The bw_tool is meant to provide a basic commandline access to the bitwizard expansion boards. It was written for the Raspberry Pi, but has now been proven to work on other Linux platforms with an spidev device as well.
You can download the bw_tool here. If you are using git just type
Nowadays the "bw_tool" is the only directory of interest. Go there and build:
cd bw_tool; make
should work fine. If things went smoothly (which they usually do) you can install the binary so that normal people can find it:
The simplest invocation:
bw_tool -t "Hello World!"
will display the shown text on an SPI_LCD on the default SPI bus (SPI0). Options modify the defaults.
The above command needs access to the SPI bus. By default Linux does not know if letting users access this bus is going to compromise the system or not. As a result, Linux chooses to only allow the root user access to the SPI or I2C bus by default. So you have the following choices:
- You can run your whole session as root. Run "sudo -i" to gain root access.
- You can issue only the commands that require spi-bus access as root by prefixing them with "sudo". e.g.:
sudo bw_tool -t "Hello World!"
- If you are using I2C only, you could add yourself to the I2C group (assuming your username is "pi") :
sudo gpasswd -a pi i2c
sudo usermod -a -G i2c pi
You only need to run one of these commands once. Afterwards, log out and back in. To verify if the command succeeded, run:
it should return something like:
pi adm dialout cdrom sudo audio video plugdev games users i2c
- you can change the permissions on the device files:
sudo chmod 666 /dev/spidev* sudo chmod 666 /dev/i2c-*
Since the "/dev" filesystem is kept in RAM, you will need to do that again, at every boot. You could add those commands to /etc/rc.local to issue them automatically at every boot, but a better way is to use udev for this. To do that create (as root) the file /etc/udev/rules.d/70-i2cspi.rules with the following contents:
SUBSYSTEM=="spidev", MODE="0666" SUBSYSTEM=="i2c-dev", MODE="0666"
and reboot. All I2C and SPI devices should now be world writable.
Options Specifying the Device
will switch to I2C mode.
will use that device. Specify /dev/spidev0.1 for the second SPI bus on the raspberry pi for example. Or /dev/i2c-1 to specify the second I2C bus. On revision 2 Raspberry Pi's, the I2C buses are switched. While on rev. 1 Pi's The option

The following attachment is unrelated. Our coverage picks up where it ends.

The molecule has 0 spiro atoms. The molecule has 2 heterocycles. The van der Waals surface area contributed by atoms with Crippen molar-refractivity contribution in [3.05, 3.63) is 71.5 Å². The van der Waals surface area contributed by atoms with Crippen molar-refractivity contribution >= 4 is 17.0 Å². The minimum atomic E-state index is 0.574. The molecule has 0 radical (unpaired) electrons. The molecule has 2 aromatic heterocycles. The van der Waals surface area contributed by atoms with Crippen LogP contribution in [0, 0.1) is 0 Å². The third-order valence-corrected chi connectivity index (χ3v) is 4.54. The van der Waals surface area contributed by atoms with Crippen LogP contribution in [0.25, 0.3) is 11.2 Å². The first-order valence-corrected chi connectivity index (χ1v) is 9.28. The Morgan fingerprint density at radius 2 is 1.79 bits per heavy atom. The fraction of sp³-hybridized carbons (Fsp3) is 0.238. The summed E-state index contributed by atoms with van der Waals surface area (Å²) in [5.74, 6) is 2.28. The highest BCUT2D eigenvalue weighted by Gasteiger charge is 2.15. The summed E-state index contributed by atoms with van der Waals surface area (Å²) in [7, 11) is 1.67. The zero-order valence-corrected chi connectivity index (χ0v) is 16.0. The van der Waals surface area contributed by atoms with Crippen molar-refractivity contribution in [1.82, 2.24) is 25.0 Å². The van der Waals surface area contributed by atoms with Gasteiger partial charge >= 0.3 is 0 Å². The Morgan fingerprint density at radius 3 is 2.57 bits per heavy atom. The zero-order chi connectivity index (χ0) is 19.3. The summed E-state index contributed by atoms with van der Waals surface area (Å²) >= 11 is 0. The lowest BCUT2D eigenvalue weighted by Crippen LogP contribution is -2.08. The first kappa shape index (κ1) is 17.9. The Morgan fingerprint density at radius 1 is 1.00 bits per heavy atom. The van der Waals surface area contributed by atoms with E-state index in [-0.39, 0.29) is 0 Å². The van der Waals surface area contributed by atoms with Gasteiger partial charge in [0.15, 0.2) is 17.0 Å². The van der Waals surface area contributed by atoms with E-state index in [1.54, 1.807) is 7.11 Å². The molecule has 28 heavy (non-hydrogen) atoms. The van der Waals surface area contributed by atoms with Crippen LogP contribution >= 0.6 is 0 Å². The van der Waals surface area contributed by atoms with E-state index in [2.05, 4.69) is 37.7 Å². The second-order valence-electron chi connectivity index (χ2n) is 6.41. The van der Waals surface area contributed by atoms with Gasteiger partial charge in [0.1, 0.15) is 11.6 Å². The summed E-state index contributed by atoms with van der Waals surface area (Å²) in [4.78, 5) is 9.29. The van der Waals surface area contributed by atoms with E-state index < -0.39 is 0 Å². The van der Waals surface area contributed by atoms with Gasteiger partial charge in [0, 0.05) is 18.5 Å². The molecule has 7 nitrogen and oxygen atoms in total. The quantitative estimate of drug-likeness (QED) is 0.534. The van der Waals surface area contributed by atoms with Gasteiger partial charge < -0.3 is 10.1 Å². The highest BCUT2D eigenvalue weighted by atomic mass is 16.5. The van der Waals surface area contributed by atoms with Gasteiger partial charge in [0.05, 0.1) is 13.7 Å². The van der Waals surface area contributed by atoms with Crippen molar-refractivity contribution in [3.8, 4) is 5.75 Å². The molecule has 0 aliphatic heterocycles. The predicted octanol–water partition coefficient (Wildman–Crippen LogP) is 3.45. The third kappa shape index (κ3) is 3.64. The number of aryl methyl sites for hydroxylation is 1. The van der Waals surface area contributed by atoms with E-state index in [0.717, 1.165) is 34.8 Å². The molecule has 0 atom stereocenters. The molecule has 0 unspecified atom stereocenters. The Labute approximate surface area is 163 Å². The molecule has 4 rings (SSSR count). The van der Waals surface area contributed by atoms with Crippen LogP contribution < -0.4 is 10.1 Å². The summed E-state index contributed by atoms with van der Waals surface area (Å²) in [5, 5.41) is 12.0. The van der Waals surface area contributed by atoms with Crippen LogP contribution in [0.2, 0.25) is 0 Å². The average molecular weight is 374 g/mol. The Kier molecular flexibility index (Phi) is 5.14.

specifies the address of the device to use. Note that BitWizard uses the full 8 bits that are sent to the device. Add one for "read" operation. In some circles, notably I2C, it is customary to specify just those 7 bits. Thus when the I2C_LCD is at the default address of 0x82, i2cdetect will scan it at address 0x41.
Identifying the Device
To check for a proper connection to the device, one could use the identify command line switch -i. For instance, a Raspberry Pi UI connected via I2C could be checked with
bw_tool -I -D /dev/i2c-0 -a 94 -i
will send the text to the device, at port zero. The port cannot be changed, but all BitWizard PCBs that have the option of displaying text have the text port at port zero.
will write the byte to the port at addr. For LCD-equipped boards for example -w 12:50 will set the contrast to 0x50.
will write the 16-bit short to the port at addr. For example -W 81:1000 will write the value 0x1000 to the numsamples port on an analog-equipped board.
reads the data at port from the device. Datasize can be 'b' for byte (default), 's' for short (16 bits), or 'i' for a 32-bit integer.
To test sending data to SPI devices, there is the
option. This simply sends the bytes specified, and reports back what was received. Note that BitWizard boards will not send any data until they have been selected, so the first byte received will represent whatever static is found on the bus.
- The identify command returns two garbled characters when used in I2C mode